Seckerson and Times Newspapers Ltd v The United Kingdom: ECHR 24 Jan 2012

The first applicant had been chairman of a jury and had expressed his concerns about their behaviour to the second applicant who published them. They were prosecuted under the 1981 Act. They had said that no details of the deliberations had been revealed and that the articles had been general in nature. The main concern related to the response to expert medcal evidence.
Held: The complaints were unadmissible. The interferences were prescribed by law and that they pursued a legitimate aim, namely maintaining the authority and impartiality of the judiciary.
‘rules imposing requirements of confidentiality as regards judicial deliberations play an important role in maintaining the authority and impartiality of the judiciary, by promoting free and frank discussion by those who are required to decide the issues which arise . . As to lay jurors, who are often obliged by law to undertake jury service as part of their civic duties, it is essential that they be free to air their views and opinions on all aspects of the case and the evidence before them, without censoring themselves for fear of their general views or specific comments being disclosed to, and criticised in, the press . . the rule governing the secrecy of jury deliberations was a crucial and legitimate feature of English trial law which served to reinforce the jury’s role as the ultimate arbiter of fact and to guarantee open and frank deliberations among jurors on the evidence which they had heard. It considers that the nature of this imperative is such that an absolute rule cannot be viewed as being unreasonable or disproportionate, given that any qualification or exception would necessarily lead to an element of doubt which could undermine the very objective which the legislation seeks to secure.’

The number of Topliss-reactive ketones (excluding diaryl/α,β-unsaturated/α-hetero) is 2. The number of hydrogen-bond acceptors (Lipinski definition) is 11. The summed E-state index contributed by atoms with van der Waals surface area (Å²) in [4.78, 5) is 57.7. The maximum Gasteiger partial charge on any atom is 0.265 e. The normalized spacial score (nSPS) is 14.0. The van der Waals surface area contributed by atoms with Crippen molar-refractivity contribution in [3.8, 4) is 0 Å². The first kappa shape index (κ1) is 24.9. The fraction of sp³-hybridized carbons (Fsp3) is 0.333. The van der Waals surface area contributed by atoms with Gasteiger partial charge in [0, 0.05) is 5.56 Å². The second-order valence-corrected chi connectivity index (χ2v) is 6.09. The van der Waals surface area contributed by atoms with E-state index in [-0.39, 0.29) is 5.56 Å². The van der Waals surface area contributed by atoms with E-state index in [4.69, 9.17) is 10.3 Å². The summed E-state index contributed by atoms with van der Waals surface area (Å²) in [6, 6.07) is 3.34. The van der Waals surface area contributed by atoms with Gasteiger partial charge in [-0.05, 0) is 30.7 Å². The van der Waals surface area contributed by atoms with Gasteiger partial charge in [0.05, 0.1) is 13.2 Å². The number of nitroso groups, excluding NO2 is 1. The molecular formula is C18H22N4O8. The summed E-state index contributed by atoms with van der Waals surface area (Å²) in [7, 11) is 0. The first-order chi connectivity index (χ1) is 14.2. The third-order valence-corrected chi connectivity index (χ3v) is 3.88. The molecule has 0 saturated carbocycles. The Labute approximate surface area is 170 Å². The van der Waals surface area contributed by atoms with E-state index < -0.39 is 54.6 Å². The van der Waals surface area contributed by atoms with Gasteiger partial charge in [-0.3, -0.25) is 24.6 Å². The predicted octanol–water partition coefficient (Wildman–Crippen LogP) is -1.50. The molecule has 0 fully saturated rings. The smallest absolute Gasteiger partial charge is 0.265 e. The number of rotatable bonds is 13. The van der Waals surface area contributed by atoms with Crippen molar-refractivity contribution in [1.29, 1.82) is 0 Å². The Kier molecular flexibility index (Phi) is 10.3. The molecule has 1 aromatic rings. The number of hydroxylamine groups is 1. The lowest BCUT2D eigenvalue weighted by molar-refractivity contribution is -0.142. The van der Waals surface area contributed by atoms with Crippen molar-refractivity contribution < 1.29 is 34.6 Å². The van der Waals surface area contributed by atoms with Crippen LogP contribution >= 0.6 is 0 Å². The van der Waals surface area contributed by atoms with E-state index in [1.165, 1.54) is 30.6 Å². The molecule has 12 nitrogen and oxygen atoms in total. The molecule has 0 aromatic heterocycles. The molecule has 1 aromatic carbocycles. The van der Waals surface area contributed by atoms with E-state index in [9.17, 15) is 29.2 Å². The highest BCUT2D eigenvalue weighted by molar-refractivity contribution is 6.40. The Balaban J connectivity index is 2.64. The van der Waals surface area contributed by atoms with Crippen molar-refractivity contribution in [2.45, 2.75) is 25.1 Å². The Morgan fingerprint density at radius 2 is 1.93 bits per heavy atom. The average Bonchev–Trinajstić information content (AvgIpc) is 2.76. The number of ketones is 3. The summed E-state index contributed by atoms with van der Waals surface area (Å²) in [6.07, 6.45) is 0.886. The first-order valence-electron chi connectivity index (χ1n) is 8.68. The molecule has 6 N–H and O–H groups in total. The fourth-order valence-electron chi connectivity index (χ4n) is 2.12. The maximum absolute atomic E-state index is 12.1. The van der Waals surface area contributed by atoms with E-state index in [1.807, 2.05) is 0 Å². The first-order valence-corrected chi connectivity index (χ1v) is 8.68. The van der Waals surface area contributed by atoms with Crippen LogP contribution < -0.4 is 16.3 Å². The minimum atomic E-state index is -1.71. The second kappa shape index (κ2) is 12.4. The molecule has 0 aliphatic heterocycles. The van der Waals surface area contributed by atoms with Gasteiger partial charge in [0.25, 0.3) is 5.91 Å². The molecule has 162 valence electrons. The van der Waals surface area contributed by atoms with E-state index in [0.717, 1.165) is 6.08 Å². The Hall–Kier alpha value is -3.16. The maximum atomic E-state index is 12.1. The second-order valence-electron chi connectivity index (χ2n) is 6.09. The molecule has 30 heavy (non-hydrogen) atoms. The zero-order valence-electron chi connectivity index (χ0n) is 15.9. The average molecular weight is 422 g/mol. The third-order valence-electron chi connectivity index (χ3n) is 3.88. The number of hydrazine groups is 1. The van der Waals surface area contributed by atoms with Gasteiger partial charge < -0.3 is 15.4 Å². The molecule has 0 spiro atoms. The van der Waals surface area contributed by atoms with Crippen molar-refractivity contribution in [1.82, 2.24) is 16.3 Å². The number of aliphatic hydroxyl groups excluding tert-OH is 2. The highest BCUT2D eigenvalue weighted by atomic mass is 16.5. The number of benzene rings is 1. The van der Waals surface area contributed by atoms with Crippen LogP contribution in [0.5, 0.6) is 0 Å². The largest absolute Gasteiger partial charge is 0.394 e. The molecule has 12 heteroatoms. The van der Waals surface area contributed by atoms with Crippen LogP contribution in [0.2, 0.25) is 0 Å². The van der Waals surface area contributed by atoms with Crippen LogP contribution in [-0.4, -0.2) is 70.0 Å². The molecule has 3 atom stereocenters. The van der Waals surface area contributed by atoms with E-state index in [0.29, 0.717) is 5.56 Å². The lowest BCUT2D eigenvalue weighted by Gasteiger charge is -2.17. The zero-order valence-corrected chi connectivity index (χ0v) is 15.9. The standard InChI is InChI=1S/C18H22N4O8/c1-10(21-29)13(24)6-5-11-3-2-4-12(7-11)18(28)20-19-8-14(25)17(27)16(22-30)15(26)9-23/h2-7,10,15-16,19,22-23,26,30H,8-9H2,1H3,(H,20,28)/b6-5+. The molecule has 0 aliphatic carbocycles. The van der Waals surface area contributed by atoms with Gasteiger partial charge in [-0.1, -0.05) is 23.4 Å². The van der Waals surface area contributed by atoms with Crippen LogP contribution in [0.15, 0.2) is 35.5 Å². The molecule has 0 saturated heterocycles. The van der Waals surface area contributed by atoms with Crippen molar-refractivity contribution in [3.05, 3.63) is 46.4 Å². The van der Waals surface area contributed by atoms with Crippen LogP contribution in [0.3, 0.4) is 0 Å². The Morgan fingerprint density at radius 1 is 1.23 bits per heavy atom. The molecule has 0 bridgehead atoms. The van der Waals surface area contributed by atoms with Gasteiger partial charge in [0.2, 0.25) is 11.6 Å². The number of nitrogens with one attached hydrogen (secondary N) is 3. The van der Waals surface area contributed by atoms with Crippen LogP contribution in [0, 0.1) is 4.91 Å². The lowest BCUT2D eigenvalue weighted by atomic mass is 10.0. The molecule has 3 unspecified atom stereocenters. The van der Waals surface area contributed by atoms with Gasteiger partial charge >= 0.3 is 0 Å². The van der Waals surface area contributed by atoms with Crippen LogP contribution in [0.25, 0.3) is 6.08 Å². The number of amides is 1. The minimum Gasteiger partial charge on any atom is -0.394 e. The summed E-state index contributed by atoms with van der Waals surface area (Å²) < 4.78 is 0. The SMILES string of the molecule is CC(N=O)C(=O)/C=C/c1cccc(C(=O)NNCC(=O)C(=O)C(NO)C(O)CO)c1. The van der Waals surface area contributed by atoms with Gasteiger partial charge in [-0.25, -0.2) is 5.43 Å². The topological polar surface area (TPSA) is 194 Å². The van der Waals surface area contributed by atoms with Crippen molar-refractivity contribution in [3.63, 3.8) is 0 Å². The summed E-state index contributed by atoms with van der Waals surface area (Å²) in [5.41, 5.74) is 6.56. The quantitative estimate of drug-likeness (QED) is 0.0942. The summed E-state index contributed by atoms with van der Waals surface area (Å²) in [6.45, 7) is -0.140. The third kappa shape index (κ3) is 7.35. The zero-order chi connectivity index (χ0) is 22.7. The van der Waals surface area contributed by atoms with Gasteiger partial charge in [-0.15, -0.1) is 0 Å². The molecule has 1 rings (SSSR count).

Lech Garlicki, P
33510/10, [2012] ECHR 241, 32844/10
Bailii
European Convention on Human Rights, Contempt of Court Act 1981 8
Human Rights
Citing:
At AdmnHM Attorney General v Seckerson and Times Newspapers Ltd Admn 13-May-2009
ag_seckersonAdmn2009
The first defendant had been foreman of a jury in a criminal trial. He was accused of disclosing details of the jury’s votes and their considerations with concerns about the expert witnesses to the second defendant. The parties disputed the extent . .
CitedHM Attorney-General v Associated Newspapers Ltd and Others HL 4-Feb-1994
Following the acquittal of a prominent politician on a charge of conspiracy to murder, the New Statesman magazine published an article, based on an interview with one of the jurors, which gave an account of significant parts of the jury’s . .
CitedThe Sunday Times (No 1) v The United Kingdom ECHR 26-Apr-1979
The court considered the meaning of the need for an offence to be ‘in accordance with law.’ The applicants did not argue that the expression prescribed by law required legislation in every case, but contended that legislation was required only where . .
CitedObserver and Guardian v The United Kingdom ECHR 26-Nov-1991
The newspapers challenged orders preventing their publication of extracts of the ‘Spycatcher’ book.